Rick Karcher

Employee Photo

Title/Position

Professor of Law

Department

Faculty

E-mail Address

Phone Number

(904) 680-7743

Room

530

Building

Baypine

BACKGROUND

Rick Karcher teaches in the areas of business law, torts and sports law. He was the director of the law school’s Center for Law and Sports from 2005 to 2012.

Before coming to Florida Coastal, he was a partner at Honigman Miller Schwartz and Cohn LLP in Detroit where he worked on mergers and acquisitions, business formations, commercial loans, corporate governance matters and a variety of business transactions. He also represented and counseled athletes and taught sports law as an adjunct at Michigan State University College of Law. Prior to attending law school, he played three seasons in the Atlanta Braves farm system.

He is published extensively in the field of sports law and speaks frequently on the topic. His research and publications have focused on such subjects as player-agent regulation, athletes’ rights, college coaching contracts, and computation of damages. He has provided expert testimony before Congress and in numerous lawsuits.

EDUCATION

B.A., 1994, University of Michigan-Dearborn
J.D., 1997, Michigan State University College of Law

COURSES

Business Associations, Torts and Sports Law

LAW REVIEW ARTICLES

Broadcast Rights, Unjust Enrichment and the Student-Athlete, 34 CARDOZO L. REV. __ (forthcoming Fall 2012).

Using Liquidated Damages in Comparable Coaches’ Contracts to Assess a School’s Economic Damage From the Loss of a Successful Coach, 64 S.C. L. REV. __ (forthcoming Fall 2012).

Rethinking Damages for Lost Earning Capacity in a Professional Sports Career: How to Translate Today’s Athletic Potential into Tomorrow’s Dollars, 14 CHAPMAN L. REV. 75 (2010).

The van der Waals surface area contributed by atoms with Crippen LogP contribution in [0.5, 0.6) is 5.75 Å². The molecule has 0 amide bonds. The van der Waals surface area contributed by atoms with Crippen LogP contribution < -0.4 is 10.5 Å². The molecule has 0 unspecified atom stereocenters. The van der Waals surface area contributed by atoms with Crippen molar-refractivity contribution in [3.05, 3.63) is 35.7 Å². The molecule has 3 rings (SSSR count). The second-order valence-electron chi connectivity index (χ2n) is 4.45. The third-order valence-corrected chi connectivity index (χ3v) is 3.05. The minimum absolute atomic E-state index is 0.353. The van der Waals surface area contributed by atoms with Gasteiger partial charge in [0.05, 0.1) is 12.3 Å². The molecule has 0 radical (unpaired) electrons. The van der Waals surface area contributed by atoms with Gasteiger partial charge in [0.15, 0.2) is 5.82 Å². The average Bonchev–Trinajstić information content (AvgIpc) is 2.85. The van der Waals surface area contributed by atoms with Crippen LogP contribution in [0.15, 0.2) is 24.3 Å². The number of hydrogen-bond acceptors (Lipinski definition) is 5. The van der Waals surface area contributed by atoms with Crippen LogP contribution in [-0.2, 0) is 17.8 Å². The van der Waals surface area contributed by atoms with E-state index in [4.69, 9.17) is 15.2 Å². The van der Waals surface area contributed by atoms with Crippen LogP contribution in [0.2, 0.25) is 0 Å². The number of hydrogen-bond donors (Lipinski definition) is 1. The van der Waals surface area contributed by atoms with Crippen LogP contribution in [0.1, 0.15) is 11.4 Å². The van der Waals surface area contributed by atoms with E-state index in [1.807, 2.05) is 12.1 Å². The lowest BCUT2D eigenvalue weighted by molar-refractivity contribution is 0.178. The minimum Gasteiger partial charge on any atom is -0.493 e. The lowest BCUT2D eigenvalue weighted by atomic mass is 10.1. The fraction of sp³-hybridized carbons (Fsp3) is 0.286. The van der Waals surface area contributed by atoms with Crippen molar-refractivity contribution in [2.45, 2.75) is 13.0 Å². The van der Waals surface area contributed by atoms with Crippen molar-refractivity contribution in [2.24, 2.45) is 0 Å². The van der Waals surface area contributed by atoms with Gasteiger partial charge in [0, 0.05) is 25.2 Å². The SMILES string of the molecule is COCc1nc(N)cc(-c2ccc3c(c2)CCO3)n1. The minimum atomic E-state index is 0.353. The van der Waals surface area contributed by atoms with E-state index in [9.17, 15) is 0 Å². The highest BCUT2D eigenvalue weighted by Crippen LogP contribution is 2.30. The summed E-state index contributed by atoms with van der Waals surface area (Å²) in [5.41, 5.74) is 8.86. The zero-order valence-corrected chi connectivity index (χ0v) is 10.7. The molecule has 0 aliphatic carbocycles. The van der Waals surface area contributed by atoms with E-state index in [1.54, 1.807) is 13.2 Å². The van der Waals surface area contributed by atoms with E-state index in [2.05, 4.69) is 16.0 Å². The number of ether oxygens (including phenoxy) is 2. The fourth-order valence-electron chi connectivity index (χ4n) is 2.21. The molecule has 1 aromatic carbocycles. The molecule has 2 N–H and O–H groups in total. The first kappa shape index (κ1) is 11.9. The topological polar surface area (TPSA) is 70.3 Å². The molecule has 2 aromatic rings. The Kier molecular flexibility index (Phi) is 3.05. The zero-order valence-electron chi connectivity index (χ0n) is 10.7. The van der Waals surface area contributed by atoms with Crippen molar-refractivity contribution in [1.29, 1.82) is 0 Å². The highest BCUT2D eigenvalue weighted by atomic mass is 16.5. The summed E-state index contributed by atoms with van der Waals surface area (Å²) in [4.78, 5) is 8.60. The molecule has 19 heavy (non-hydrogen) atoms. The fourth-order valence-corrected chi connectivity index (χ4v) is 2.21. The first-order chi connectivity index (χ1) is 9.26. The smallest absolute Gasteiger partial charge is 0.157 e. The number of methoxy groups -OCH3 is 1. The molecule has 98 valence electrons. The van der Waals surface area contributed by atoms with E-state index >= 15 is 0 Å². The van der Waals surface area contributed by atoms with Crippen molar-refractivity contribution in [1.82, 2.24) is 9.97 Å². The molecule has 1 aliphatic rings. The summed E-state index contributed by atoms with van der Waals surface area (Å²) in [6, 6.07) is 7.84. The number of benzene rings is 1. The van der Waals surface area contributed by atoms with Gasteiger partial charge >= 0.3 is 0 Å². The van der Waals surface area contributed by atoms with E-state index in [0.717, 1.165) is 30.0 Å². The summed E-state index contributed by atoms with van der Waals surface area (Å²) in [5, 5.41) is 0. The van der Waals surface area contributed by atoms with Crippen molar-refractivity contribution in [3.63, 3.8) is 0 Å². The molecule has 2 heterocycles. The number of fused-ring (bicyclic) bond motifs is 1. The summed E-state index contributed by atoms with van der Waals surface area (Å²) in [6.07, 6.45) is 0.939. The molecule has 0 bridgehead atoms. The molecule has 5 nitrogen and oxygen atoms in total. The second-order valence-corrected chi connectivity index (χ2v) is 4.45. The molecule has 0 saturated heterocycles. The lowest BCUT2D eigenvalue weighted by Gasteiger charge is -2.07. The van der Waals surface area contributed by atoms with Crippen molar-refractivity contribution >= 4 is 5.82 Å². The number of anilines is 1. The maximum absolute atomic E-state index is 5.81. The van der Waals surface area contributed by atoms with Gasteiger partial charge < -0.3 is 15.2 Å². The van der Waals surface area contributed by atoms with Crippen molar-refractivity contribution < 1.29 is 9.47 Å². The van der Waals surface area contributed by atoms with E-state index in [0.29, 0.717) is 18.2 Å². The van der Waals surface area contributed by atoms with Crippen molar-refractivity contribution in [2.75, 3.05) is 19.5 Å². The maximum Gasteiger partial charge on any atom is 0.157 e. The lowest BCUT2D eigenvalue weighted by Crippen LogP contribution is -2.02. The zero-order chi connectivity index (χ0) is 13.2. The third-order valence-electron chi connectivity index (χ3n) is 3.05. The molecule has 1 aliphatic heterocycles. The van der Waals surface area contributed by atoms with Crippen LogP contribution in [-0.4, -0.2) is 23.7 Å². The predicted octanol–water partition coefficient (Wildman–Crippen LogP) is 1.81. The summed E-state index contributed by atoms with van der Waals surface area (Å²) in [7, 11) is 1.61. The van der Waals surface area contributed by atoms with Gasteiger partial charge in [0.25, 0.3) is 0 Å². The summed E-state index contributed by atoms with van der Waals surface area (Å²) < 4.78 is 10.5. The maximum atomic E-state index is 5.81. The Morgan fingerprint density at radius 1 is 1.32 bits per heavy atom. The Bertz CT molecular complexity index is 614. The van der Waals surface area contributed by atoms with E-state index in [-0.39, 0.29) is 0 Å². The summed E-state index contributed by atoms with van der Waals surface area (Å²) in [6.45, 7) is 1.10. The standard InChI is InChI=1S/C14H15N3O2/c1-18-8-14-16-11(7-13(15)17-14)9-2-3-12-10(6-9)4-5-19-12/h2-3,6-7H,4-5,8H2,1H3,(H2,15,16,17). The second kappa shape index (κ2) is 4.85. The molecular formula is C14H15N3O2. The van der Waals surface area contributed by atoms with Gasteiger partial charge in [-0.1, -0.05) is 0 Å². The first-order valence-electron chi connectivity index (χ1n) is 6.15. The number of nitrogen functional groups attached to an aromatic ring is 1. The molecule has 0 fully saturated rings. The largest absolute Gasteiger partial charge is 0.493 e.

The Coaching Carousel in Big-Time Intercollegiate Athletics: Economic Implications and Legal Considerations, 20 FORDHAM INTELL. PROP. MEDIA & ENT. L. J. 1 (2009).

Tort Law and Journalism Ethics, 40 LOY. U. CHI. L. J. 781 (2009).

Fundamental Fairness in Union Regulation of Sports Agents, 40 CONN. L. REV. 355 (2007).

The Use of Players’ Identities in Fantasy Sports Leagues: Developing Workable Standards for Right of Publicity Claims, 111 PENN ST. L. REV. 557 (2007).

Solving Problems in the Player Representation Business: Unions Should Be the “Exclusive” Representative of the Players, 42 WILLAMETTE L. REV. 737 (Symposium 2006) [reprinted in SIEKMANN, PARRISH, MARTINS & SOEK, PLAYERS’ AGENTS WORLDWIDE: LEGAL ASPECTS 693 (T.M.C. ASSER PRESS, The Hague, The Netherlands, 2007)].

The NCAA’s Regulations Related to the Use of Agents in the Sport of Baseball: Are the Rules Detrimental to the Best Interest of the Amateur Athlete?, 7 VAND. J. ENT. & TECH. L. 215 (2005).
Legal Issues Facing Non-Profit Hospitals Converting to For-Profit Status, 1 MICH. ST. J. MED. & L. 153 (1997).

Workers’ Compensation and the Collegiate Scholarship Athlete: An Analysis of Coleman v. Western Michigan University, 2 MICH. ST. ENT. & SPORTS L. J. 21 (1995).

OTHER PUBLICATIONS

The NCAA’s Indirect Regulation of Lawyer-Agents: In Direct Conflict with the Model Rules of Professional Conduct; Selected Proceedings of the Santa Clara University Institute of Sports Law and Ethics Third Annual Sports Law Symposium: What is the Proper Role of Sports in Higher Education? (Sept. 6, 2012).

Alabama Jury Sends Message to NCAA, Sports Litigation Alert, Vol. 4, Issue 23; Legal Issues in Collegiate Athletics, Vol. 9, Issue 2, Dec. 2007 (Hackney Publications).

Florida Coastal Makes A Connection to the Sports Industry, Jacksonville Lawyer Magazine, Dec. 2005, at 40–41.

To Cure Agent Misdeeds, Cut Their Fees (op. ed.), Street & Smith’s Sports Business Journal, Vol. 8, Issue 15, Aug. 8–14, 2005, at 20.

How To Curb Agent Misconduct in Professional Baseball, Sports Litigation Alert, Vol. 2, Issue 11, July 2005 (Hackney Publications).